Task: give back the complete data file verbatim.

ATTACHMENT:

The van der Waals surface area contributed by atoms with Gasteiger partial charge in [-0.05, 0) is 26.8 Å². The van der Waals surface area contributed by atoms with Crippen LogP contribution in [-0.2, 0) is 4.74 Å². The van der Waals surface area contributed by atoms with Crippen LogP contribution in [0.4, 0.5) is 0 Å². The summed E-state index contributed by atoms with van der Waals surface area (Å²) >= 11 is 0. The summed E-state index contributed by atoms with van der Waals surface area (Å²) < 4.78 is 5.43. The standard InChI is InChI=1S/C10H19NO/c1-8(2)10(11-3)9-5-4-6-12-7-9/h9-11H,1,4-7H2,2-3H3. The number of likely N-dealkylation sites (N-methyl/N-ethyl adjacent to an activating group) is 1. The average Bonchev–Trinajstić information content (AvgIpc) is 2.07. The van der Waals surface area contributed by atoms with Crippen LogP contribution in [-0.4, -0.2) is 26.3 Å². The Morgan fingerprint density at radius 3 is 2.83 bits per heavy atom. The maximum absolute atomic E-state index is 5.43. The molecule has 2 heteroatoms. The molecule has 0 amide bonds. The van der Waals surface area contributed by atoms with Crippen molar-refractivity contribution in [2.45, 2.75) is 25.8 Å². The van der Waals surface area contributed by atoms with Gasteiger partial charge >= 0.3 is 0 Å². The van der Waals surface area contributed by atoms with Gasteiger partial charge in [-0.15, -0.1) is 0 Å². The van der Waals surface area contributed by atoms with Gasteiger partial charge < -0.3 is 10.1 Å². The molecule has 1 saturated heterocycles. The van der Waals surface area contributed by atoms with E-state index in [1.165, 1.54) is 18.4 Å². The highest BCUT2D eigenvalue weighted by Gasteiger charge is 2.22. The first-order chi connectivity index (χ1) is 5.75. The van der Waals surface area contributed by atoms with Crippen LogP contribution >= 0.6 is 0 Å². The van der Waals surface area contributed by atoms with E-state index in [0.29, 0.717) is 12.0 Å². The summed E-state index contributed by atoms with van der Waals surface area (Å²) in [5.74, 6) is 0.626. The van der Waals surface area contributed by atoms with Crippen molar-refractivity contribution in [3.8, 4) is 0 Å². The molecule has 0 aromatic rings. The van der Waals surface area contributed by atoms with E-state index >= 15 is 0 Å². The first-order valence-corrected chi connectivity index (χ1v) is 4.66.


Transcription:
The van der Waals surface area contributed by atoms with Gasteiger partial charge in [-0.05, 0) is 26.8 Å². The van der Waals surface area contributed by atoms with Crippen LogP contribution in [-0.2, 0) is 4.74 Å². The van der Waals surface area contributed by atoms with Crippen LogP contribution in [0.4, 0.5) is 0 Å². The summed E-state index contributed by atoms with van der Waals surface area (Å²) >= 11 is 0. The summed E-state index contributed by atoms with van der Waals surface area (Å²) < 4.78 is 5.43. The standard InChI is InChI=1S/C10H19NO/c1-8(2)10(11-3)9-5-4-6-12-7-9/h9-11H,1,4-7H2,2-3H3. The number of likely N-dealkylation sites (N-methyl/N-ethyl adjacent to an activating group) is 1. The average Bonchev–Trinajstić information content (AvgIpc) is 2.07. The van der Waals surface area contributed by atoms with Crippen LogP contribution in [-0.4, -0.2) is 26.3 Å². The Morgan fingerprint density at radius 3 is 2.83 bits per heavy atom. The maximum absolute atomic E-state index is 5.43. The molecule has 2 heteroatoms. The molecule has 0 amide bonds. The van der Waals surface area contributed by atoms with Crippen molar-refractivity contribution in [2.45, 2.75) is 25.8 Å². The van der Waals surface area contributed by atoms with Gasteiger partial charge >= 0.3 is 0 Å². The van der Waals surface area contributed by atoms with Gasteiger partial charge in [-0.15, -0.1) is 0 Å². The van der Waals surface area contributed by atoms with Gasteiger partial charge < -0.3 is 10.1 Å². The molecule has 1 saturated heterocycles. The van der Waals surface area contributed by atoms with E-state index in [1.165, 1.54) is 18.4 Å². The highest BCUT2D eigenvalue weighted by Gasteiger charge is 2.22. The first-order chi connectivity index (χ1) is 5.75. The van der Waals surface area contributed by atoms with Crippen LogP contribution >= 0.6 is 0 Å². The van der Waals surface area contributed by atoms with E-state index in [0.29, 0.717) is 12.0 Å². The summed E-state index contributed by atoms with van der Waals surface area (Å²) in [5.74, 6) is 0.626. The van der Waals surface area contributed by atoms with Crippen molar-refractivity contribution in [3.8, 4) is 0 Å². The molecule has 0 aromatic rings. The van der Waals surface area contributed by atoms with E-state index >= 15 is 0 Å². The first-order valence-corrected chi connectivity index (χ1v) is 4.66.